Leading storage suppliers targeting small and midsized businesses with low-end hardware and software are also attracting corporate IT managers, who see them as a good fit for business units, workgroups or remote offices.
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EMC announced plans to release a pair of storage management applications for administering midrange disc arrays as well as Oracle, Sybase and SQL Server databases. The rollout includes an application for configuring and managing storage area networks (San), plus a reporting tool that can monitor usage of storage resources.
Network Appliance will also announce an entry-level series of storage servers that start at $10,000.
Meanwhile, Hewlett-Packard detailed plans to develop products and services for small and midsized companies, including versions of its StorageWorks devices tailored to such users.
For smaller IT shops, the offerings provide a potential way out of direct-attached storage and into more efficient San or network attached storage (Nas) installations.
Jim Draughn, manager of network operations at Acuity Lighting Group, a division of Acuity Brands, said the high cost of storage management software kept his unit from buying a San until EMC developed its VisualSAN management tool.
Draughn has used VisualSAN for about six months to manage the process of backing up 150 Dell servers and an Oracle database to a 10TBytes San with two Clariion CX arrays and two fibre channel switches.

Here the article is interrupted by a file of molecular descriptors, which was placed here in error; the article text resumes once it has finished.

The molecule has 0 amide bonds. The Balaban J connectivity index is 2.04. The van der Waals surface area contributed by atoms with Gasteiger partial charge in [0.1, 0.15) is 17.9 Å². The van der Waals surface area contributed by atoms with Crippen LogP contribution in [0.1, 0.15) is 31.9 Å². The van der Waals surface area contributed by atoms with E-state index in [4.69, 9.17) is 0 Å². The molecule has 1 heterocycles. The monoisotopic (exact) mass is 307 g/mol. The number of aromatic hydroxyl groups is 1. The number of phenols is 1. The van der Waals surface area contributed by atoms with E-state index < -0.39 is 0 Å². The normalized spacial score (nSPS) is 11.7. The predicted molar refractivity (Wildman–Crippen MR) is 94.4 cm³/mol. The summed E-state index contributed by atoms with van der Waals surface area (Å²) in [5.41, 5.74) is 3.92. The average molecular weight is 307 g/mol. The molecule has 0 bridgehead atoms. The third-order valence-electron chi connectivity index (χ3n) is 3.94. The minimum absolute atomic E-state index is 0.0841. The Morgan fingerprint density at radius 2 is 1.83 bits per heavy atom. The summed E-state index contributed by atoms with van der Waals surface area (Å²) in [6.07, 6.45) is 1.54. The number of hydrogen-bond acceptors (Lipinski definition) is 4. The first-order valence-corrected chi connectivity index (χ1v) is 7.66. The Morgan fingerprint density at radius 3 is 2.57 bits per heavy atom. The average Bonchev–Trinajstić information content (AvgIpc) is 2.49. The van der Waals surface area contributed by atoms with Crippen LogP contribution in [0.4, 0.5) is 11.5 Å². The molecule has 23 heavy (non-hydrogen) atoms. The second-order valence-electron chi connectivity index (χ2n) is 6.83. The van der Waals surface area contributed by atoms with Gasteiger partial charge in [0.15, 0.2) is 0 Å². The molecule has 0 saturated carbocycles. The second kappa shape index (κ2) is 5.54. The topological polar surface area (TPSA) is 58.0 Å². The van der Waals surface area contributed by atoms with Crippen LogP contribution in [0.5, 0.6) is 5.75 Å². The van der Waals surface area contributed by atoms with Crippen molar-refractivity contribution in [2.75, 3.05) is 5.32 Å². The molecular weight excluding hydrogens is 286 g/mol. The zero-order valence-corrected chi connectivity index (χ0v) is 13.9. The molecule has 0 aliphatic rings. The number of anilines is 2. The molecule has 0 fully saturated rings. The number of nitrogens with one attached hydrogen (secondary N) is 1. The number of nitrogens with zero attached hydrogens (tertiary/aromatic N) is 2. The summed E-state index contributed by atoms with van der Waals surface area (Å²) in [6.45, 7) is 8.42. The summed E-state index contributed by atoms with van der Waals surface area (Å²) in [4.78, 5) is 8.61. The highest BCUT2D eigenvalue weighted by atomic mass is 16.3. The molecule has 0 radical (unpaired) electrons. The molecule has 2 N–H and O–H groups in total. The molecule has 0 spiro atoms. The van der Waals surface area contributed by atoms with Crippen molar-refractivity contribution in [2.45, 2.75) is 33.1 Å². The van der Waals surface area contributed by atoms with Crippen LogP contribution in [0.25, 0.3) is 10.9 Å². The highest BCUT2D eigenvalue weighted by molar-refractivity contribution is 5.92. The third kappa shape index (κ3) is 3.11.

"We were looking for something cost-effective but that had a lot of features," Draughn said. "The GUIs were really easy to use and install, and we got it up and running with minimal training."
He added that VisualSAN lets him take point-in-time snapshots of data so the information can be restored if it gets corrupted.
Similarly, Patrick O'Keefe, network information systems manager at the Arizona State Retirement System, said he bought one of NetApp's FAS250 storage servers about six months ago to move from direct-attached storage to a San.
O'Keefe said he was using the San setup to make snapshot copies of Oracle databases.
"We can restore a database in less than five minutes with a snapshot, where before it took us seven hours," he said. "We got an ROI in four months just in time savings alone."
The NetApp device also lets him access about 400,000 records and transfer data to retired state employees in Arizona in minutes rather than the two days it took with direct-attached storage.
Nigel Ball, vice-president of small and medium business operations at HP's enterprise server and storage division, said the company is focusing on upgrading its ProLiant servers and StorageWorks products for small and midsized companies.
HP earlier this month announced a Windows-based Nas device aimed at departmental and remote office applications.
Lucas Mearian writes for Computerworld